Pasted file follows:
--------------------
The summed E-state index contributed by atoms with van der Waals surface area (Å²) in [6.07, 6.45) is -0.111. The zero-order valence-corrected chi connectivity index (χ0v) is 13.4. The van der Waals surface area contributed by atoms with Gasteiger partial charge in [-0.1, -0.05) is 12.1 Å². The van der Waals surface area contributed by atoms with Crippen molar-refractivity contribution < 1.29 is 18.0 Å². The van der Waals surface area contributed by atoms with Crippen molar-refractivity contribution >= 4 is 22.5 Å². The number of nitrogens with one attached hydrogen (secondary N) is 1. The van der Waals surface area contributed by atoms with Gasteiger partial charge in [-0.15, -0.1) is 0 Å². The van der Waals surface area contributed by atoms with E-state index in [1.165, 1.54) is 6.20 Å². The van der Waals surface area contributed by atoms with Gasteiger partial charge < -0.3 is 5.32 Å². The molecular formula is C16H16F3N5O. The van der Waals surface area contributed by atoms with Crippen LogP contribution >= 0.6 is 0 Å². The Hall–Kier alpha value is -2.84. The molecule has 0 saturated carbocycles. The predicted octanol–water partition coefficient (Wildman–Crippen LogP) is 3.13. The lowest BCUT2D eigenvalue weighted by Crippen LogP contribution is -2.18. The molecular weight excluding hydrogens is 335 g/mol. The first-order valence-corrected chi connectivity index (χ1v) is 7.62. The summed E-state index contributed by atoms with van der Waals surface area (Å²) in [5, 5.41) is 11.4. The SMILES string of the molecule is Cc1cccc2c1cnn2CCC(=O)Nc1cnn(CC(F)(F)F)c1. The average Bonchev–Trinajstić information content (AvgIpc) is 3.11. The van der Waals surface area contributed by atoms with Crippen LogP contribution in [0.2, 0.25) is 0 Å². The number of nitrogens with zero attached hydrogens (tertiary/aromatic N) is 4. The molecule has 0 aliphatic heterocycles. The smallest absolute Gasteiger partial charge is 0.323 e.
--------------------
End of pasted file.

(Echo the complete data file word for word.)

The summed E-state index contributed by atoms with van der Waals surface area (Å²) in [6.07, 6.45) is -0.111. The zero-order valence-corrected chi connectivity index (χ0v) is 13.4. The van der Waals surface area contributed by atoms with Gasteiger partial charge in [-0.1, -0.05) is 12.1 Å². The van der Waals surface area contributed by atoms with Crippen molar-refractivity contribution < 1.29 is 18.0 Å². The van der Waals surface area contributed by atoms with Crippen molar-refractivity contribution >= 4 is 22.5 Å². The number of nitrogens with one attached hydrogen (secondary N) is 1. The van der Waals surface area contributed by atoms with Gasteiger partial charge in [-0.15, -0.1) is 0 Å². The van der Waals surface area contributed by atoms with E-state index in [1.165, 1.54) is 6.20 Å². The van der Waals surface area contributed by atoms with Gasteiger partial charge < -0.3 is 5.32 Å². The molecular formula is C16H16F3N5O. The van der Waals surface area contributed by atoms with Crippen LogP contribution >= 0.6 is 0 Å². The Hall–Kier alpha value is -2.84. The molecule has 0 saturated carbocycles. The predicted octanol–water partition coefficient (Wildman–Crippen LogP) is 3.13. The lowest BCUT2D eigenvalue weighted by Crippen LogP contribution is -2.18. The molecular weight excluding hydrogens is 335 g/mol. The first-order valence-corrected chi connectivity index (χ1v) is 7.62. The summed E-state index contributed by atoms with van der Waals surface area (Å²) in [5, 5.41) is 11.4. The SMILES string of the molecule is Cc1cccc2c1cnn2CCC(=O)Nc1cnn(CC(F)(F)F)c1. The average Bonchev–Trinajstić information content (AvgIpc) is 3.11. The van der Waals surface area contributed by atoms with Crippen LogP contribution in [0.2, 0.25) is 0 Å². The number of nitrogens with zero attached hydrogens (tertiary/aromatic N) is 4. The molecule has 0 aliphatic heterocycles. The smallest absolute Gasteiger partial charge is 0.323 e.